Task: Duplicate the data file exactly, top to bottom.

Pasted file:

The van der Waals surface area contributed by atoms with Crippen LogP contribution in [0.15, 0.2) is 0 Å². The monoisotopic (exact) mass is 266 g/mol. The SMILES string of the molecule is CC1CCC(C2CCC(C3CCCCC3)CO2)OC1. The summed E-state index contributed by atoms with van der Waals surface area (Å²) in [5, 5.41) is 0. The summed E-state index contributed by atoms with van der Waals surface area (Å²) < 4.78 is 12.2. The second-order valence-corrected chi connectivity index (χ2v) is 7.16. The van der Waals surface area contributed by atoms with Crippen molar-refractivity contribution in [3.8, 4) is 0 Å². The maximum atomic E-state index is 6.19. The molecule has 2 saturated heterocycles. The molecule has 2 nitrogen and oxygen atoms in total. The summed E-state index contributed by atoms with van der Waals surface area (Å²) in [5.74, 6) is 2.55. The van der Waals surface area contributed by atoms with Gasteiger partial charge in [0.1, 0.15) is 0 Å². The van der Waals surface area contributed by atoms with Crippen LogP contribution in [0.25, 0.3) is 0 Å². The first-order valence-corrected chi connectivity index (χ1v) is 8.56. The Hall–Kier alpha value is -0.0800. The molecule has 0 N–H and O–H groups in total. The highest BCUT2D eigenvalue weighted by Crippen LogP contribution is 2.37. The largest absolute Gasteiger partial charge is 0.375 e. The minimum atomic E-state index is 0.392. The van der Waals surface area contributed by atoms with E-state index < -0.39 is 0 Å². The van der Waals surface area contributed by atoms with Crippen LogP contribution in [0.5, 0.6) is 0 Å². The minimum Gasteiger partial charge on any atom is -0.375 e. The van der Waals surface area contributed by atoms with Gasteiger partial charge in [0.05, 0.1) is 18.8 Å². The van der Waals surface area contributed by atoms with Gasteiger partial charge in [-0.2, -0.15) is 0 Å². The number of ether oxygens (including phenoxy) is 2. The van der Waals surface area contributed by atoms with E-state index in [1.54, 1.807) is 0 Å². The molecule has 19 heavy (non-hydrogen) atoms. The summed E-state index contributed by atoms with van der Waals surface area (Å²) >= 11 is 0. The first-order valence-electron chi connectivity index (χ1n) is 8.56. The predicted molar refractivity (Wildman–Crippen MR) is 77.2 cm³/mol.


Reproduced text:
The van der Waals surface area contributed by atoms with Crippen LogP contribution in [0.15, 0.2) is 0 Å². The monoisotopic (exact) mass is 266 g/mol. The SMILES string of the molecule is CC1CCC(C2CCC(C3CCCCC3)CO2)OC1. The summed E-state index contributed by atoms with van der Waals surface area (Å²) in [5, 5.41) is 0. The summed E-state index contributed by atoms with van der Waals surface area (Å²) < 4.78 is 12.2. The second-order valence-corrected chi connectivity index (χ2v) is 7.16. The van der Waals surface area contributed by atoms with Crippen molar-refractivity contribution in [3.8, 4) is 0 Å². The maximum atomic E-state index is 6.19. The molecule has 2 saturated heterocycles. The molecule has 2 nitrogen and oxygen atoms in total. The summed E-state index contributed by atoms with van der Waals surface area (Å²) in [5.74, 6) is 2.55. The van der Waals surface area contributed by atoms with Gasteiger partial charge in [0.1, 0.15) is 0 Å². The van der Waals surface area contributed by atoms with Crippen LogP contribution in [0.25, 0.3) is 0 Å². The first-order valence-corrected chi connectivity index (χ1v) is 8.56. The Hall–Kier alpha value is -0.0800. The molecule has 0 N–H and O–H groups in total. The highest BCUT2D eigenvalue weighted by Crippen LogP contribution is 2.37. The largest absolute Gasteiger partial charge is 0.375 e. The minimum atomic E-state index is 0.392. The van der Waals surface area contributed by atoms with E-state index < -0.39 is 0 Å². The van der Waals surface area contributed by atoms with Crippen LogP contribution in [0.5, 0.6) is 0 Å². The minimum Gasteiger partial charge on any atom is -0.375 e. The van der Waals surface area contributed by atoms with Gasteiger partial charge in [0.05, 0.1) is 18.8 Å². The van der Waals surface area contributed by atoms with Gasteiger partial charge in [-0.2, -0.15) is 0 Å². The number of ether oxygens (including phenoxy) is 2. The van der Waals surface area contributed by atoms with E-state index in [1.54, 1.807) is 0 Å². The molecule has 19 heavy (non-hydrogen) atoms. The summed E-state index contributed by atoms with van der Waals surface area (Å²) >= 11 is 0. The first-order valence-electron chi connectivity index (χ1n) is 8.56. The predicted molar refractivity (Wildman–Crippen MR) is 77.2 cm³/mol.